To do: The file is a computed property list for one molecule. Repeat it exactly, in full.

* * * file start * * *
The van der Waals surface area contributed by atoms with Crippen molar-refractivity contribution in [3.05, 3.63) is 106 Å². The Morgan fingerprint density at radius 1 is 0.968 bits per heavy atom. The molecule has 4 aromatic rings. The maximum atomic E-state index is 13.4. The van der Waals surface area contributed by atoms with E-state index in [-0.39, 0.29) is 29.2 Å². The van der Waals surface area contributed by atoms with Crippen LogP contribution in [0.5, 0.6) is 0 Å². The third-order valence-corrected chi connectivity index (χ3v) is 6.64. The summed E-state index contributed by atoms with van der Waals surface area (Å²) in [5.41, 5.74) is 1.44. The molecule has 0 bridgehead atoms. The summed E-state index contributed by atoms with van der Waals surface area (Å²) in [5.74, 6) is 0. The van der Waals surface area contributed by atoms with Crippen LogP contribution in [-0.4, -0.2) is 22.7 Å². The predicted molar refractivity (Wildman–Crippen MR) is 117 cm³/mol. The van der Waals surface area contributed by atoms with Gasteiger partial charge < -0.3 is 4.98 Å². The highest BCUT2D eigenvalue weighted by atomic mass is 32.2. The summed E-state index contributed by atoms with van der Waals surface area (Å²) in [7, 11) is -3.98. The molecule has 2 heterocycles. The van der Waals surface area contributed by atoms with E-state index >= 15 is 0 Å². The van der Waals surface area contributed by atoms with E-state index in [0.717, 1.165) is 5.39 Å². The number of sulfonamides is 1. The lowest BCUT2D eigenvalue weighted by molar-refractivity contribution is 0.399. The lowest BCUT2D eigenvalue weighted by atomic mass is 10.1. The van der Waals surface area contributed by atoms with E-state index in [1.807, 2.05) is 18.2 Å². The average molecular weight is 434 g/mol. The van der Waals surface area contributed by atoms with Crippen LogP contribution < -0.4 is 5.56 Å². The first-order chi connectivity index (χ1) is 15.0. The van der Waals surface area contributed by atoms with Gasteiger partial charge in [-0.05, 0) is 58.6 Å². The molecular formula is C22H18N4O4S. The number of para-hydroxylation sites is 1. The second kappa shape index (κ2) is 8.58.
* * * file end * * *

The van der Waals surface area contributed by atoms with Crippen molar-refractivity contribution in [3.05, 3.63) is 106 Å². The Morgan fingerprint density at radius 1 is 0.968 bits per heavy atom. The molecule has 4 aromatic rings. The maximum atomic E-state index is 13.4. The van der Waals surface area contributed by atoms with E-state index in [-0.39, 0.29) is 29.2 Å². The van der Waals surface area contributed by atoms with Crippen LogP contribution in [0.5, 0.6) is 0 Å². The third-order valence-corrected chi connectivity index (χ3v) is 6.64. The summed E-state index contributed by atoms with van der Waals surface area (Å²) in [5.41, 5.74) is 1.44. The molecule has 0 bridgehead atoms. The summed E-state index contributed by atoms with van der Waals surface area (Å²) in [5.74, 6) is 0. The van der Waals surface area contributed by atoms with Crippen LogP contribution in [-0.4, -0.2) is 22.7 Å². The predicted molar refractivity (Wildman–Crippen MR) is 117 cm³/mol. The van der Waals surface area contributed by atoms with Gasteiger partial charge < -0.3 is 4.98 Å². The highest BCUT2D eigenvalue weighted by atomic mass is 32.2. The summed E-state index contributed by atoms with van der Waals surface area (Å²) in [7, 11) is -3.98. The molecule has 2 heterocycles. The van der Waals surface area contributed by atoms with E-state index >= 15 is 0 Å². The van der Waals surface area contributed by atoms with E-state index in [0.717, 1.165) is 5.39 Å². The number of sulfonamides is 1. The lowest BCUT2D eigenvalue weighted by molar-refractivity contribution is 0.399. The lowest BCUT2D eigenvalue weighted by atomic mass is 10.1. The van der Waals surface area contributed by atoms with E-state index in [1.807, 2.05) is 18.2 Å². The average molecular weight is 434 g/mol. The van der Waals surface area contributed by atoms with Crippen LogP contribution < -0.4 is 5.56 Å². The first-order chi connectivity index (χ1) is 15.0. The van der Waals surface area contributed by atoms with Gasteiger partial charge in [-0.05, 0) is 58.6 Å². The molecular formula is C22H18N4O4S. The number of para-hydroxylation sites is 1. The second kappa shape index (κ2) is 8.58.